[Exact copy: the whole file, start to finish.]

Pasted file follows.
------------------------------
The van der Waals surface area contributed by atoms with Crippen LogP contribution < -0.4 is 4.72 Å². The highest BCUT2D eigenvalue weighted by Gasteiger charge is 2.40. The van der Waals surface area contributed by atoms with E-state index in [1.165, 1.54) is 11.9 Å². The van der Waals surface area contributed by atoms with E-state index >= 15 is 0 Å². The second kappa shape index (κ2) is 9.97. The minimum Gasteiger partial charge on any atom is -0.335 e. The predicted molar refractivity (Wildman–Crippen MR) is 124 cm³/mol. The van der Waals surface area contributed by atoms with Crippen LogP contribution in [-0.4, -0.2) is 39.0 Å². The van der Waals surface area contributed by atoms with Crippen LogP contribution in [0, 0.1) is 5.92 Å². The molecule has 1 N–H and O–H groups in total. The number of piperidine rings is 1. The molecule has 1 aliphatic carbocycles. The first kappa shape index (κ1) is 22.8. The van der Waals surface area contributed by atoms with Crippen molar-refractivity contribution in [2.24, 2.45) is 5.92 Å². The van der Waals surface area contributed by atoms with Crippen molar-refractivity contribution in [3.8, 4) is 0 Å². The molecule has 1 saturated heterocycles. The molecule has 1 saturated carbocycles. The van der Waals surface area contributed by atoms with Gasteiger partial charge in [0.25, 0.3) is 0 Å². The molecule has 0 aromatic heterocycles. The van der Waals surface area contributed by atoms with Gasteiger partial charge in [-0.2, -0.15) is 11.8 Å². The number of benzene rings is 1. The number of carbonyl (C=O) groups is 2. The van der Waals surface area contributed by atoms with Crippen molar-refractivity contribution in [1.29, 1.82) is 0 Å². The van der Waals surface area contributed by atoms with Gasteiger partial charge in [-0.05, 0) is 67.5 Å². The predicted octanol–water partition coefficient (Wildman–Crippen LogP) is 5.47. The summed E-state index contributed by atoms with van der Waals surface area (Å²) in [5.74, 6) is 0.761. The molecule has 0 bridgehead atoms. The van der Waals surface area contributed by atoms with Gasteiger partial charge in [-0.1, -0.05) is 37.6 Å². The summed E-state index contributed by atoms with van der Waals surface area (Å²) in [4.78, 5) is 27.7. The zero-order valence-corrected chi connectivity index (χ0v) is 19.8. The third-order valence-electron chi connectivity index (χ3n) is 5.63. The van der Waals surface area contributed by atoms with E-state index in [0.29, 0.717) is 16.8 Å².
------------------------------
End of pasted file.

The van der Waals surface area contributed by atoms with Crippen LogP contribution < -0.4 is 4.72 Å². The highest BCUT2D eigenvalue weighted by Gasteiger charge is 2.40. The van der Waals surface area contributed by atoms with E-state index in [1.165, 1.54) is 11.9 Å². The van der Waals surface area contributed by atoms with E-state index >= 15 is 0 Å². The second kappa shape index (κ2) is 9.97. The minimum Gasteiger partial charge on any atom is -0.335 e. The predicted molar refractivity (Wildman–Crippen MR) is 124 cm³/mol. The van der Waals surface area contributed by atoms with Crippen LogP contribution in [-0.4, -0.2) is 39.0 Å². The van der Waals surface area contributed by atoms with Crippen LogP contribution in [0, 0.1) is 5.92 Å². The molecule has 1 N–H and O–H groups in total. The number of piperidine rings is 1. The molecule has 1 aliphatic carbocycles. The first kappa shape index (κ1) is 22.8. The van der Waals surface area contributed by atoms with Crippen molar-refractivity contribution in [2.24, 2.45) is 5.92 Å². The van der Waals surface area contributed by atoms with Crippen molar-refractivity contribution in [3.8, 4) is 0 Å². The molecule has 1 saturated heterocycles. The molecule has 1 saturated carbocycles. The van der Waals surface area contributed by atoms with Gasteiger partial charge in [0.25, 0.3) is 0 Å². The molecule has 0 aromatic heterocycles. The van der Waals surface area contributed by atoms with Gasteiger partial charge in [-0.2, -0.15) is 11.8 Å². The number of benzene rings is 1. The number of carbonyl (C=O) groups is 2. The van der Waals surface area contributed by atoms with Crippen molar-refractivity contribution in [1.29, 1.82) is 0 Å². The van der Waals surface area contributed by atoms with Gasteiger partial charge in [-0.05, 0) is 67.5 Å². The predicted octanol–water partition coefficient (Wildman–Crippen LogP) is 5.47. The summed E-state index contributed by atoms with van der Waals surface area (Å²) in [5.74, 6) is 0.761. The molecule has 0 bridgehead atoms. The van der Waals surface area contributed by atoms with Gasteiger partial charge in [-0.1, -0.05) is 37.6 Å². The summed E-state index contributed by atoms with van der Waals surface area (Å²) in [4.78, 5) is 27.7. The zero-order valence-corrected chi connectivity index (χ0v) is 19.8. The third-order valence-electron chi connectivity index (χ3n) is 5.63. The van der Waals surface area contributed by atoms with E-state index in [0.29, 0.717) is 16.8 Å².